The Colorado General Assembly is preparing for a special session that will provide more relief to those impacted by the coronavirus pandemic, The Colorado Sun has learned.
“We’ve been having conversations with the governor’s office about how to best provide economic support to families right now,” said Senate Majority leader Steve Fenberg, a Boulder Democrat “We feel like we can’t just leave people out to dry.”
The move — which is expected to be announced as soon as Tuesday — comes as Gov. Jared Polis pushes a $1.3 billion stimulus package and demands lawmakers take immediate action to provide $105 million in tax breaks for restaurants and other businesses hurt by public health orders on capacity limits, and $100 million in payments to support renters, mortgage holders and child care centers.
The special session is expected to take place after the Thanksgiving holiday, but before lawmakers return on Jan. 13 for their normal lawmaking term. It will take at least three days to approve legislation.
Fenberg and House Speaker-designate Alec Garnett, D-Denver, declined to provide details, but confirmed a special session is being discussed.
Polis’ office did not confirm that the governor is going to call for a special session, but in a written statement Monday night, the Democrat’s spokesman, Conor Cahill, confirmed there have been discussions with top state lawmakers.
“Legislative leaders and the Governor’s office have been having productive conversations on how we can step up to help provide additional relief to Colorado businesses and hardworking families during these challenging times,” Cahill said. “Coloradans continue to wait for Congress to act, but we are committed to doing what we can as a state.”
Other state lawmakers, however, confirmed the special session announcement is imminent.
“We’re trying to figure out ways to help Coloradans who are most negatively impacted by this,” Garnett said. “The lack of federal support is putting a lot of stress on Colorado’s families.”
On Thursday, Polis asked the Joint Budget Committee to take action to help those in Colorado hardest hit by the economic consequences of the coronavirus. He said major spending to provide relief is needed within weeks — and cannot wait for lawmakers to start the new legislative session Jan. 13. But the budget committee cannot act alone on all of his requests.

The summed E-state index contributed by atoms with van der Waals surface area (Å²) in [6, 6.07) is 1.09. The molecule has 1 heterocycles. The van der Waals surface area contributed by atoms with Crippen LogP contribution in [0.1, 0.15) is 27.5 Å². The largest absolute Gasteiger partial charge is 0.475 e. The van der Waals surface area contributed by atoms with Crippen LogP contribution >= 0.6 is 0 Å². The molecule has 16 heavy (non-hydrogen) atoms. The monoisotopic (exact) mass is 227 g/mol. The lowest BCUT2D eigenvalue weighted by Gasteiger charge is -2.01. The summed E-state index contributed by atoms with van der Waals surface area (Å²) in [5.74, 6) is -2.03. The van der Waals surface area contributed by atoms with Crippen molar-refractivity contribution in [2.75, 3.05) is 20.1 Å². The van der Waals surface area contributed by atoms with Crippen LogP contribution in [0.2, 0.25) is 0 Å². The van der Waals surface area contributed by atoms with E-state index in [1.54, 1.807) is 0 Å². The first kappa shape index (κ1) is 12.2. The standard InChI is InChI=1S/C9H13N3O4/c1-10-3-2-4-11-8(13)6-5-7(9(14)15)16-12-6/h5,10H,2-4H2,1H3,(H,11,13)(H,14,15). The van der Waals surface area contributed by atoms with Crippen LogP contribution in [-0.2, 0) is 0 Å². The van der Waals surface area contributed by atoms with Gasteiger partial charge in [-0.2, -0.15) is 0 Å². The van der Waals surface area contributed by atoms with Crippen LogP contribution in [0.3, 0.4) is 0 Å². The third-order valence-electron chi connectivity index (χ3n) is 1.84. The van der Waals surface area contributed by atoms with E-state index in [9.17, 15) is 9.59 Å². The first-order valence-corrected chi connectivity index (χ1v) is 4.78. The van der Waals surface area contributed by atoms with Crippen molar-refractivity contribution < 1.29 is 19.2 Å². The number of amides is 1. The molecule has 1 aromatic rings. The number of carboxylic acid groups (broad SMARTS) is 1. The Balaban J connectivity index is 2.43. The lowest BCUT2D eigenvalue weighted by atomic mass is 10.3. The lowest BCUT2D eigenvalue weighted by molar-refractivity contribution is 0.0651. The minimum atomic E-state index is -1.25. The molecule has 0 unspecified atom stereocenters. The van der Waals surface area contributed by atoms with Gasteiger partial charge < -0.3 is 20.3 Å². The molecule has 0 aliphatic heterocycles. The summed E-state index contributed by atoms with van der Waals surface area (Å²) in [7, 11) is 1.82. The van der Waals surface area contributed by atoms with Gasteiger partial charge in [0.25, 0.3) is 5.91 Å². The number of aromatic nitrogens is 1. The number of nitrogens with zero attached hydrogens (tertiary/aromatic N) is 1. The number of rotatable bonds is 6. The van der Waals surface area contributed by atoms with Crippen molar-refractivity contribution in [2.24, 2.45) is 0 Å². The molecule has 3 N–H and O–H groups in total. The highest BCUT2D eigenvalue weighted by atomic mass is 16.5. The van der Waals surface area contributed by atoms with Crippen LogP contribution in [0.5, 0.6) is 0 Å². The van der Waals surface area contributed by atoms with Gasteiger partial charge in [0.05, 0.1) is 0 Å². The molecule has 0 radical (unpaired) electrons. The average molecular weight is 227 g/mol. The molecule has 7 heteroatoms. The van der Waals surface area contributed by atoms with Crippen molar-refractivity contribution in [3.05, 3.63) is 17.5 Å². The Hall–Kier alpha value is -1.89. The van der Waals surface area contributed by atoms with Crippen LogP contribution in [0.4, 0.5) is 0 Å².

COVID-19 IN COLORADO
The latest from the coronavirus outbreak in Colorado:
- LIVE BLOG: The latest on closures, restrictions and other major updates.
- MAP: Cases and deaths in Colorado.
- TESTING: Here’s where to find a community testing site. The state is now encouraging anyone with symptoms to get tested.
- STORY: The reason coronavirus came roaring back in Colorado
In October, Polis issued an executive order to send $375 stimulus checks to people making less than $52,000 who are receiving unemployment benefits. About 435,000 people are expected to receive the checks in early December at a cost of $168 million to the state.
Fenberg said the special session talks are part of efforts to build on the stimulus checks as the pandemic worsens by the day in Colorado and more restrictions on people’s movement and businesses appear unavoidable.
Former House Republican leader Patrick Neville of Castle Rock wrote on Twitter that he heard the governor was considering a special session but didn’t offer any confirmation or details. He said if the governor supports a special session it would run counter to his public health warning against families getting together for Thanksgiving.
“Let me get this straight,” Neville wrote Monday evening. “Polis says you can’t have Thanksgiving, but he can call 100 legislators from 100 different families together?”
Fenberg and Garnett said they are working with Republican lawmakers on how to provide relief and what steps the legislature should take.
Rep. Hugh McKean, the top House Republican, did not immediately return a message seeking comment on Monday night. But Senate Minority Leader Chris Holbert, R-Douglas County, said, in an interview with The Sun, that the GOP has been brought along in the discussions.
“It seems like we were brought in late in the legislative discussions, generally, but the governor has been encouraging this (bipartisanship) since he rolled out his budget request,” Holbert said.
He’s not sure what the special session policy will look like exactly, but at first glance he thinks Republicans will want to work on the stimulus efforts around small business relief, housing aid, childcare support and broadband access.
“I think Republicans can be supportive of at least these four ideas that have been presented,” Holbert said. “The devil is in the details.”
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